The Richmond Register

October 30, 2013

Federal prosecutor details local efforts to combat heroin trafficking

By Sarah Hogsed
Register News Writer

MADISON COUNTY — The federal court system is taking the increase in heroin trafficking in Kentucky seriously by stepping up prosecution and demanding lengthy sentences for dealers, a local prosecutor told Madison Countians last week.

U.S. Attorney Kerry B. Harvey spoke to several hundred people at the “Heroin in the Headlines” conference, which was sponsored by the Madison County Agency for Substance Abuse Policy.

“It is a real threat to the community,” Harvey said. “... it is growing worse by the day.”

U.S. District Court for Kentucky’s eastern district covers 67 counties, Harvey said. Federal courts generally focus on prosecuting high-level drug dealers who lead trafficking networks.

In 2012, 501 criminal cases were resolved in the state’s Eastern District, and about half of those were drug-related cases, Harvey said. Four percent were related to heroin trafficking.

This year, he estimates about 15 to 20 percent of drug cases handled in his district will be heroin-related.

The drug used to come into the state primarily through Cincinnati and northern Kentucky, but now Detroit and Atlanta operations are supplying Kentucky heroin addicts, Harvey said. They often use “mules,” or people paid to smuggle the drug into the state via Greyhound bus routes.

However, many of these traffickers are finding the area so lucrative they are having lower-level dealers move to Kentucky to peddle the drug.

“We’re finding more and more they’re setting up franchises here,” Harvey said, adding these dealers will often rent or buy homes in Kentucky cities.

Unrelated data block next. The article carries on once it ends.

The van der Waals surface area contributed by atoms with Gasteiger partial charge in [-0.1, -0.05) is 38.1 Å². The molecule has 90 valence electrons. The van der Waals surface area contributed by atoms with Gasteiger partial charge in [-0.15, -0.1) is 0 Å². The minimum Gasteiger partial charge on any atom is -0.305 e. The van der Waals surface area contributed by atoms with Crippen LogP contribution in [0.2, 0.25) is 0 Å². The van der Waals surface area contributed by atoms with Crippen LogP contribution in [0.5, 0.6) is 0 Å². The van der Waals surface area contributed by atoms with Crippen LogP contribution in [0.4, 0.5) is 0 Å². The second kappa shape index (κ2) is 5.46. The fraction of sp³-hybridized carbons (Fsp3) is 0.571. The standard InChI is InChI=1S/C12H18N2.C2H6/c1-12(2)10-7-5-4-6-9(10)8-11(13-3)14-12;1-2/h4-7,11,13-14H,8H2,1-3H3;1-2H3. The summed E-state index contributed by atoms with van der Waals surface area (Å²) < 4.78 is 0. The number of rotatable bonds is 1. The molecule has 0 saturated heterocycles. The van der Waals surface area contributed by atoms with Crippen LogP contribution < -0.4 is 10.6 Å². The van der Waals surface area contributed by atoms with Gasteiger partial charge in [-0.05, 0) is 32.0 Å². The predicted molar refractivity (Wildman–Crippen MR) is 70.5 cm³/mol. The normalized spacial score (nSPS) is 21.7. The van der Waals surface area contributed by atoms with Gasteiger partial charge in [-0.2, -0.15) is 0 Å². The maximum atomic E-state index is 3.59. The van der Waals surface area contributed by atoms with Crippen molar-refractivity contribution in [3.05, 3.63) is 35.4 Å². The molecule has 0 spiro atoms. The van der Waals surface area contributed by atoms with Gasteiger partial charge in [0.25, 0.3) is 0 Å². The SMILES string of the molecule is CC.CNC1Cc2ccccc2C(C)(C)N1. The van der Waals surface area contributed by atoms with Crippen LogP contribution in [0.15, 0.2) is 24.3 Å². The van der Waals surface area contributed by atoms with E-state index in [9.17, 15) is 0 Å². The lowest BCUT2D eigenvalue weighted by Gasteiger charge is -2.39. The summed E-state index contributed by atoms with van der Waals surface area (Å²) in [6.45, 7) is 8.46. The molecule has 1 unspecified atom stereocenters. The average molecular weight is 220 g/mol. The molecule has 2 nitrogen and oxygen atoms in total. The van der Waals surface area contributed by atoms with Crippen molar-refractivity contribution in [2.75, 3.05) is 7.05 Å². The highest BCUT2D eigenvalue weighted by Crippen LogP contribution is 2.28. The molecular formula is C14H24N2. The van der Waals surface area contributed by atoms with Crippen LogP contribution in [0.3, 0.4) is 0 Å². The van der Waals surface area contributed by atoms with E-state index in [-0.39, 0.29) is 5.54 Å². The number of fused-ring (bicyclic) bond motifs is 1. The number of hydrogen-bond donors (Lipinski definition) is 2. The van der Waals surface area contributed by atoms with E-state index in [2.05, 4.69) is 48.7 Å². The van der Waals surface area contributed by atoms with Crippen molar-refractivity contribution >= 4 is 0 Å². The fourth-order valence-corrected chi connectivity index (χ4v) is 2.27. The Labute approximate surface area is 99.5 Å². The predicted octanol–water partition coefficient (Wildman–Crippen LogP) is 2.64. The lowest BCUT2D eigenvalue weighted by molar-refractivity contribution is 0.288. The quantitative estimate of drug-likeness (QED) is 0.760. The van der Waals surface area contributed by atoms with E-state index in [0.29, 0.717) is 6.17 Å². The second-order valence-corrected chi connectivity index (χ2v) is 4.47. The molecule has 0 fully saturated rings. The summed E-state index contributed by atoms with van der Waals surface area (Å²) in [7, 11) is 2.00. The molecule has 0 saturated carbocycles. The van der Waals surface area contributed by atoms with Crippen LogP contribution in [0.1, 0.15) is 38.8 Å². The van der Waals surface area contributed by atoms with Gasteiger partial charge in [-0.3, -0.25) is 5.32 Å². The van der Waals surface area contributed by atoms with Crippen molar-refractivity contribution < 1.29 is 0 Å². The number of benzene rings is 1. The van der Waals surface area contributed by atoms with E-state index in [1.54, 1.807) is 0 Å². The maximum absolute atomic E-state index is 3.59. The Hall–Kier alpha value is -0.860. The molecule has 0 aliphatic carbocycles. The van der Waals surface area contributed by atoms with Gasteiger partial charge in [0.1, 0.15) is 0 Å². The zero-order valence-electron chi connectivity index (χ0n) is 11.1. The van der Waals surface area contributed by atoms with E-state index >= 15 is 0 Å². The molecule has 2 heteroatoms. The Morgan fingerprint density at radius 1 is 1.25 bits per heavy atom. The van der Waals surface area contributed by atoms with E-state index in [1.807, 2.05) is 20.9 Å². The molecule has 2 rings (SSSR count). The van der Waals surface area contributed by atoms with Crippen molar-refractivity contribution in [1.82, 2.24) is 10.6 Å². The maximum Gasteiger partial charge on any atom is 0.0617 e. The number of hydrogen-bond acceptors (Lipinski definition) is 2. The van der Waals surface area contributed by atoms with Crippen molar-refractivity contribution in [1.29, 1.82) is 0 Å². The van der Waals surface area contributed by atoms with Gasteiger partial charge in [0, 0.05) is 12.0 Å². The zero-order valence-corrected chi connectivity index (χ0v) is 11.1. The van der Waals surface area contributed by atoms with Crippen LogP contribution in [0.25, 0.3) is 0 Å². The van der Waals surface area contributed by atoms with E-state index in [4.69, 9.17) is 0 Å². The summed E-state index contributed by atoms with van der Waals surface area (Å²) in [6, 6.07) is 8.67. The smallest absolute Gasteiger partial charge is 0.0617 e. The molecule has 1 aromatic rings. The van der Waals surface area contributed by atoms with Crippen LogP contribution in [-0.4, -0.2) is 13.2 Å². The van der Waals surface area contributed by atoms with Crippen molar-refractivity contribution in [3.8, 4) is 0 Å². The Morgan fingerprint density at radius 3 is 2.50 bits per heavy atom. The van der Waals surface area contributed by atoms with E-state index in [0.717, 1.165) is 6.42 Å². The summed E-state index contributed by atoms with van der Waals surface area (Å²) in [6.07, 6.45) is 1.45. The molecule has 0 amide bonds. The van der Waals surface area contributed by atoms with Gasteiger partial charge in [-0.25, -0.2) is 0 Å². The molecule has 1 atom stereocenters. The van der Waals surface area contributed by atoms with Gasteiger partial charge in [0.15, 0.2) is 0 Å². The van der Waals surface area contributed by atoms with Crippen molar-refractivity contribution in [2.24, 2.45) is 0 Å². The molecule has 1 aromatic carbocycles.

Harvey said since March, his office began an initiative to crack down on heroin trafficking.

“We have better tools to work with in the federal system,” Harvey said, citing several differences between state and federal laws pertaining to drug trafficking.

The federal court system does not have parole, and convicted heroin dealers are receiving average prison sentences of five and a half years.

Since the initiative began, the Eastern District of Kentucky has been involved with the prosecution of 93 defendants accused of heroin trafficking. Of those, 26 have pleaded guilty and have been sentenced, 22 have pleaded guilty and are awaiting sentencing, and 29 are awaiting trial, Harvey said.

Also, a federal law allows for the special prosecution of a heroin trafficker who sells the drug to a person who dies as a result of an overdose. The maximum sentence on such a conviction is 20 years.

“I have zero sympathy for drug traffickers who are simply in it for the greed,” Harvey said.

He said that many of the high-level dealers are not heroin users themselves.

“Those people are preying on human misery with no thought to the consequences,” Harvey said.

A threat to Harvey’s efforts to combat heroin trafficking is the federal sequestration budget cuts. These cuts, which are required to reduce growth in federal spending, will leave his office with a 25 percent prosecutor vacancy rate by the end of the year, Harvey said.

“Many of these efforts I’ve discussed here will simply go away,” Harvey said.

Sarah Hogsed can be reached at shogsed@richmondregister.com or 624-6694.